FOCUS ON THE PHILIPPINES
AN ELECTRONIC NEWSLETTER
(FOCUSING MAINLY ON PHILIPPINE NEWS AND ISSUES)
FOCUS ON THE GLOBAL SOUTH
ISSUE # 35 AUGUST 13, 2004
In 1948, George Kennan, then a director of planning at the US State
Department, wrote what has become a classic quote among foreign policy
circles. "We have about 60 per cent of the world's wealth but only 6.3 per
cent of its population," he said. "Our real task in the coming period (will
be) to maintain this position of disparity... We will have to dispense with all
sentimentality and day-dreaming... The day is not far off when we are going to
have to deal in straight power concepts... The less we are then hampered by
idealistic slogans, the better."
These days, as we are forced to assess our country's foreign policy in light of the Angelo de la Cruz episode, we should listen to Kennan: Let's dispense with all sentimentality and day-dreaming. Now is the time for a clean break in our foreign policy and reviewing it requires nothing less than an honest and accurate assessment of the world we're living in.
Refusing to be hampered by slogans, many foreign policy analysts and commentators around the world have been left with no choice what with the invasion of Iraq but to refer to the United States using the "e"-word: "Empire." Even in the United States, where most commentators have developed an allergy to the word, many people have now taken to open talking about their country as an "Empire." In fact, one of the most-talked-about books in the US these days is Niall Ferguson's Colossus: The Price of America's Empire. A professor of history at the New York University, Ferguson looks back in history and argues "not merely that the United States is an empire, but that it has always been an empire."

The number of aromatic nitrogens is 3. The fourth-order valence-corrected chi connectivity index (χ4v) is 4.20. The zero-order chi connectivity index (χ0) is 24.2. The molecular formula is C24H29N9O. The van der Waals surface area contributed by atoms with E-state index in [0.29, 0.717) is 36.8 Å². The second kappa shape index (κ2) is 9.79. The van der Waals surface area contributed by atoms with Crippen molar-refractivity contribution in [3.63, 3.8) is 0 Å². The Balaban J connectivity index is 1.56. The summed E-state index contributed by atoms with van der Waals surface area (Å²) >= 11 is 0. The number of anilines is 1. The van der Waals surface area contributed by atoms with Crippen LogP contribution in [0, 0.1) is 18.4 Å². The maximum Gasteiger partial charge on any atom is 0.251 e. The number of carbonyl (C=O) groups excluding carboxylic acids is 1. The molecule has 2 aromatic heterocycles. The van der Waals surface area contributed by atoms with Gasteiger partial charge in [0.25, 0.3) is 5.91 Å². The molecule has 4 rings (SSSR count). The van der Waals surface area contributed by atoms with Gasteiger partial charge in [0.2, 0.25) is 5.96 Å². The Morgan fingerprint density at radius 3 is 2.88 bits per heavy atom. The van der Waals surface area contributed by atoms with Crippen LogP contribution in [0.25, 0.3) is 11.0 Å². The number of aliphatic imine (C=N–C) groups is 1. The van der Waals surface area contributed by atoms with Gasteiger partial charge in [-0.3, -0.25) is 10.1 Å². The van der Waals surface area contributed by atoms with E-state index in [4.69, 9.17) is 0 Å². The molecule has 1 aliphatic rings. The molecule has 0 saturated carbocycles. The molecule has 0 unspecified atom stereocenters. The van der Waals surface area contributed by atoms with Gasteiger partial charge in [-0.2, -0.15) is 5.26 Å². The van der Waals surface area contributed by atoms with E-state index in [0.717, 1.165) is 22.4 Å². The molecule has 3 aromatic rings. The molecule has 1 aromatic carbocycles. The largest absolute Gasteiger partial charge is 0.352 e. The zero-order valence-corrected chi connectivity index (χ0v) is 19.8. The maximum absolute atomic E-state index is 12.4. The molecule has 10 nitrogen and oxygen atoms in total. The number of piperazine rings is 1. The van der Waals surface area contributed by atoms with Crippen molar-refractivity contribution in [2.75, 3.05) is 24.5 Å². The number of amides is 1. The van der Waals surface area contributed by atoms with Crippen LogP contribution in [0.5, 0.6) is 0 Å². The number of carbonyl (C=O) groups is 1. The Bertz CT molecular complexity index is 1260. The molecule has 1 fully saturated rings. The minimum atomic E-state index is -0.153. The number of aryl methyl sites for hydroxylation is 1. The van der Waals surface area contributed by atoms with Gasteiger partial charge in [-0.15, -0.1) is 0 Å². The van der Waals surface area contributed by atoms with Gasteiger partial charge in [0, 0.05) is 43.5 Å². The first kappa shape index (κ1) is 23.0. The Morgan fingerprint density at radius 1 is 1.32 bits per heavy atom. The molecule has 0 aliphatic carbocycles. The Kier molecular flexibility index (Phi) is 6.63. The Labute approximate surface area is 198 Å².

The best way then for us to begin charting a new direction for our foreign policy is to come to terms with what we're dealing with and to not see the world through ideological blinders. We can argue over the semantics and the nuances of the label. We can debate about the differences among the Roman, British, and American styles of empire. In talking to the press or in diplomatic circles, we can call it by other names. We can try to be polite and talk about "unilateralism" or "dominance" or "hegemony" even if we actually mean "imperialism."
But in seriously rethinking our foreign policy, let us listen to Kennan and deal in straight power concepts: How else do we explain the actions of a superpower that, according to former State Secretary Madeleine Albright, will be "multilateral if we can but unilateral if we must;" that flouts international law and goes unpunished; that over the past century, according to the US Congressional Research Service, has engaged in over 200 military interventions abroad; that has a military presence in over 100 countries in order to, as the Pentagon itself puts it, "impose the will of the United States and its coalition partners on any adversaries."
We live in a world in which a sole superpower does not hesitate to use its being the world's sole superpower in order to remain as the world's sole superpower. The United States is the strongest, most powerful empire in history more powerful than both the Roman and British empires and it does not hesitate to use its massive economic and military might to advance and defend its interests around the world. The first step in re-examining our foreign policy is to acknowledge this; to deny it is to conduct foreign policy in another planet. Whether we like it or not, our foreign policy will have to respond to this reality.
Angelo de la Cruz has merely forced us to confront the overarching question for our foreign policy yet again: Are we on the side of Empire? Or more precisely, should we continue to be on its side? This in turn leads us to the bigger question: Do we want to live in a world with Empire? And does being on the side of Empire help us in building that world? Our answer to these questions will determine our response to day-to-day concerns: Should we still send troops to Iraq? Should we be "major non-NATO ally"? How do we deal with China and our neighbors? It depends on whether we are on the side of Empire.